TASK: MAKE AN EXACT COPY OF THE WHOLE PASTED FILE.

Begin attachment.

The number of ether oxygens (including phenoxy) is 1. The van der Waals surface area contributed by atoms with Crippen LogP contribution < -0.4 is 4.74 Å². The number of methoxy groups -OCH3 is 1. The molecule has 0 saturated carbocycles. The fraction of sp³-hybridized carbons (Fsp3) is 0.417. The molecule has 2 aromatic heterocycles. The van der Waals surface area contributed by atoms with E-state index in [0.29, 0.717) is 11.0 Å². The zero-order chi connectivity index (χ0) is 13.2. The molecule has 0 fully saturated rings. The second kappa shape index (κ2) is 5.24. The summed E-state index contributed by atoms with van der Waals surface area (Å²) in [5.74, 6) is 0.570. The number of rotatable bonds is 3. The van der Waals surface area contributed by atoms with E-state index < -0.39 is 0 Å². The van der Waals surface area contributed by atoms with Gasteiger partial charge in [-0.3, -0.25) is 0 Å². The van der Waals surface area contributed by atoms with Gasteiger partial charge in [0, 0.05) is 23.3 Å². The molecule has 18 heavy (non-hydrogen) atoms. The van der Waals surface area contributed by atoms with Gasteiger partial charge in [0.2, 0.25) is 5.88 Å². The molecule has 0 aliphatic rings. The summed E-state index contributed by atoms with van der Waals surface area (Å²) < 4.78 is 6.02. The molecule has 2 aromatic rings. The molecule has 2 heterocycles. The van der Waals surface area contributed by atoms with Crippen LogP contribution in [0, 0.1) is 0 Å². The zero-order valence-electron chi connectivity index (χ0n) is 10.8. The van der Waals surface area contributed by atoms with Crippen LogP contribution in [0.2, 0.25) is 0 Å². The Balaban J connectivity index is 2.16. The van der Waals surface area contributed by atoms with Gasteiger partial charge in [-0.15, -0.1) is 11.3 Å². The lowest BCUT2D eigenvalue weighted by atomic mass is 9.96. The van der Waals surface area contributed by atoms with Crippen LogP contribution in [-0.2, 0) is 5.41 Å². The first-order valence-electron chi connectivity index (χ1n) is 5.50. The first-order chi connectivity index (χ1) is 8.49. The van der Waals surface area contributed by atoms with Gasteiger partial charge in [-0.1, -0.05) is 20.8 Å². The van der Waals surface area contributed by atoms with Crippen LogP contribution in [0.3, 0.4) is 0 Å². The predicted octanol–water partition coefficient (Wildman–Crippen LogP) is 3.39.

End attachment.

The number of ether oxygens (including phenoxy) is 1. The van der Waals surface area contributed by atoms with Crippen LogP contribution < -0.4 is 4.74 Å². The number of methoxy groups -OCH3 is 1. The molecule has 0 saturated carbocycles. The fraction of sp³-hybridized carbons (Fsp3) is 0.417. The molecule has 2 aromatic heterocycles. The van der Waals surface area contributed by atoms with E-state index in [0.29, 0.717) is 11.0 Å². The zero-order chi connectivity index (χ0) is 13.2. The molecule has 0 fully saturated rings. The second kappa shape index (κ2) is 5.24. The summed E-state index contributed by atoms with van der Waals surface area (Å²) in [5.74, 6) is 0.570. The number of rotatable bonds is 3. The van der Waals surface area contributed by atoms with E-state index < -0.39 is 0 Å². The van der Waals surface area contributed by atoms with Gasteiger partial charge in [-0.3, -0.25) is 0 Å². The van der Waals surface area contributed by atoms with Gasteiger partial charge in [0, 0.05) is 23.3 Å². The molecule has 18 heavy (non-hydrogen) atoms. The van der Waals surface area contributed by atoms with Gasteiger partial charge in [0.2, 0.25) is 5.88 Å². The molecule has 0 aliphatic rings. The summed E-state index contributed by atoms with van der Waals surface area (Å²) < 4.78 is 6.02. The molecule has 2 aromatic rings. The molecule has 2 heterocycles. The van der Waals surface area contributed by atoms with Crippen LogP contribution in [0, 0.1) is 0 Å². The zero-order valence-electron chi connectivity index (χ0n) is 10.8. The van der Waals surface area contributed by atoms with Crippen LogP contribution in [0.2, 0.25) is 0 Å². The Balaban J connectivity index is 2.16. The van der Waals surface area contributed by atoms with Gasteiger partial charge in [-0.15, -0.1) is 11.3 Å². The lowest BCUT2D eigenvalue weighted by atomic mass is 9.96. The van der Waals surface area contributed by atoms with Crippen LogP contribution in [-0.2, 0) is 5.41 Å². The first-order valence-electron chi connectivity index (χ1n) is 5.50. The first-order chi connectivity index (χ1) is 8.49. The van der Waals surface area contributed by atoms with Gasteiger partial charge in [-0.1, -0.05) is 20.8 Å². The van der Waals surface area contributed by atoms with Crippen LogP contribution in [0.3, 0.4) is 0 Å². The predicted octanol–water partition coefficient (Wildman–Crippen LogP) is 3.39.